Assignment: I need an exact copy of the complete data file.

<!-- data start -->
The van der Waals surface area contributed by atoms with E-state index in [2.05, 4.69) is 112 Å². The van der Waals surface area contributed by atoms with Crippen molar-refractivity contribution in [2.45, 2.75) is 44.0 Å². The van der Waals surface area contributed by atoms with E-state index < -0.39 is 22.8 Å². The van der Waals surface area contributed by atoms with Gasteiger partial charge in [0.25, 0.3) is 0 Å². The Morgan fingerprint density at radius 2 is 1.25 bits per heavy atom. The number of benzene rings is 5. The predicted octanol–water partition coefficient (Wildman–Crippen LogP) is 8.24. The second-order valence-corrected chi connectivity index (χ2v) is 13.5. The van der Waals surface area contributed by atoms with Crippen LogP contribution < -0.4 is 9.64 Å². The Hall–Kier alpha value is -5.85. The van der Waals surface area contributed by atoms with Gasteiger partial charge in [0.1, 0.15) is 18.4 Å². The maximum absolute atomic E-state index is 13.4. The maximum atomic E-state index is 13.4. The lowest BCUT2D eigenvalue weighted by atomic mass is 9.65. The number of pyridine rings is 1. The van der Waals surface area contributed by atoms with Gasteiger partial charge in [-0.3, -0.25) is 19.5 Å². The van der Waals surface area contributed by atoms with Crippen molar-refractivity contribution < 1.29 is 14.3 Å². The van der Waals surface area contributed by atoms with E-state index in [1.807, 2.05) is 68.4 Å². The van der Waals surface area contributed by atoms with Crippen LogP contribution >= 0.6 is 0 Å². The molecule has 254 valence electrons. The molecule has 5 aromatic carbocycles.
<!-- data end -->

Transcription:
The van der Waals surface area contributed by atoms with E-state index in [2.05, 4.69) is 112 Å². The van der Waals surface area contributed by atoms with Crippen molar-refractivity contribution in [2.45, 2.75) is 44.0 Å². The van der Waals surface area contributed by atoms with E-state index < -0.39 is 22.8 Å². The van der Waals surface area contributed by atoms with Gasteiger partial charge in [0.25, 0.3) is 0 Å². The Morgan fingerprint density at radius 2 is 1.25 bits per heavy atom. The number of benzene rings is 5. The predicted octanol–water partition coefficient (Wildman–Crippen LogP) is 8.24. The second-order valence-corrected chi connectivity index (χ2v) is 13.5. The van der Waals surface area contributed by atoms with Crippen LogP contribution < -0.4 is 9.64 Å². The Hall–Kier alpha value is -5.85. The van der Waals surface area contributed by atoms with Gasteiger partial charge in [0.1, 0.15) is 18.4 Å². The maximum absolute atomic E-state index is 13.4. The maximum atomic E-state index is 13.4. The lowest BCUT2D eigenvalue weighted by atomic mass is 9.65. The number of pyridine rings is 1. The van der Waals surface area contributed by atoms with Gasteiger partial charge in [-0.3, -0.25) is 19.5 Å². The van der Waals surface area contributed by atoms with Crippen molar-refractivity contribution < 1.29 is 14.3 Å². The van der Waals surface area contributed by atoms with E-state index in [1.807, 2.05) is 68.4 Å². The van der Waals surface area contributed by atoms with Crippen LogP contribution >= 0.6 is 0 Å². The molecule has 254 valence electrons. The molecule has 5 aromatic carbocycles.